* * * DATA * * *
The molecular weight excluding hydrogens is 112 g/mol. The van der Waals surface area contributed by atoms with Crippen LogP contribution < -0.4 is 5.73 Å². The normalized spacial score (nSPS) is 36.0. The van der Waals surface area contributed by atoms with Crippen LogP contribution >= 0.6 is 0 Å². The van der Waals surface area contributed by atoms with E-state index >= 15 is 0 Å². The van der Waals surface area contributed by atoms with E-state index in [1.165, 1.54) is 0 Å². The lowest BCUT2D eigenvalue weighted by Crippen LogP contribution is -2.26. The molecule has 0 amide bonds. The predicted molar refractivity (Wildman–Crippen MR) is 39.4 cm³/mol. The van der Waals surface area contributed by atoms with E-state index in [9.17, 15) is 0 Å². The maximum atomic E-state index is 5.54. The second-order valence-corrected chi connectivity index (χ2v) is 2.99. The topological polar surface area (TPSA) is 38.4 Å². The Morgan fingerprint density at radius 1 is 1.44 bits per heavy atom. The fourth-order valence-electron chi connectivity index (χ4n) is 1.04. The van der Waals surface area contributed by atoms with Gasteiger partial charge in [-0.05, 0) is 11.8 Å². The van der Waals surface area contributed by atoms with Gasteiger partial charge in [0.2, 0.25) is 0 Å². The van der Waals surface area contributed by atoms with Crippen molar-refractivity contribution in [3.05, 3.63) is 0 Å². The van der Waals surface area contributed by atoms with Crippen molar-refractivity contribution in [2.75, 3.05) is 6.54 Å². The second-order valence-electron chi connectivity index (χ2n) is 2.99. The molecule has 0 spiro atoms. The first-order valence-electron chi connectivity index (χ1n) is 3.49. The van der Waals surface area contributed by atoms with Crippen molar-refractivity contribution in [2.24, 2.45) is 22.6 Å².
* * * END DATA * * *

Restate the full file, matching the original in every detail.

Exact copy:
The molecular weight excluding hydrogens is 112 g/mol. The van der Waals surface area contributed by atoms with Crippen LogP contribution < -0.4 is 5.73 Å². The normalized spacial score (nSPS) is 36.0. The van der Waals surface area contributed by atoms with Crippen LogP contribution >= 0.6 is 0 Å². The van der Waals surface area contributed by atoms with E-state index >= 15 is 0 Å². The van der Waals surface area contributed by atoms with E-state index in [1.165, 1.54) is 0 Å². The lowest BCUT2D eigenvalue weighted by Crippen LogP contribution is -2.26. The molecule has 0 amide bonds. The predicted molar refractivity (Wildman–Crippen MR) is 39.4 cm³/mol. The van der Waals surface area contributed by atoms with E-state index in [9.17, 15) is 0 Å². The maximum atomic E-state index is 5.54. The second-order valence-corrected chi connectivity index (χ2v) is 2.99. The topological polar surface area (TPSA) is 38.4 Å². The Morgan fingerprint density at radius 1 is 1.44 bits per heavy atom. The fourth-order valence-electron chi connectivity index (χ4n) is 1.04. The van der Waals surface area contributed by atoms with Gasteiger partial charge in [-0.05, 0) is 11.8 Å². The van der Waals surface area contributed by atoms with Gasteiger partial charge in [0.2, 0.25) is 0 Å². The van der Waals surface area contributed by atoms with Crippen molar-refractivity contribution in [3.05, 3.63) is 0 Å². The van der Waals surface area contributed by atoms with Crippen molar-refractivity contribution in [2.75, 3.05) is 6.54 Å². The second-order valence-electron chi connectivity index (χ2n) is 2.99. The molecule has 0 spiro atoms. The first-order valence-electron chi connectivity index (χ1n) is 3.49. The van der Waals surface area contributed by atoms with Crippen molar-refractivity contribution in [2.24, 2.45) is 22.6 Å².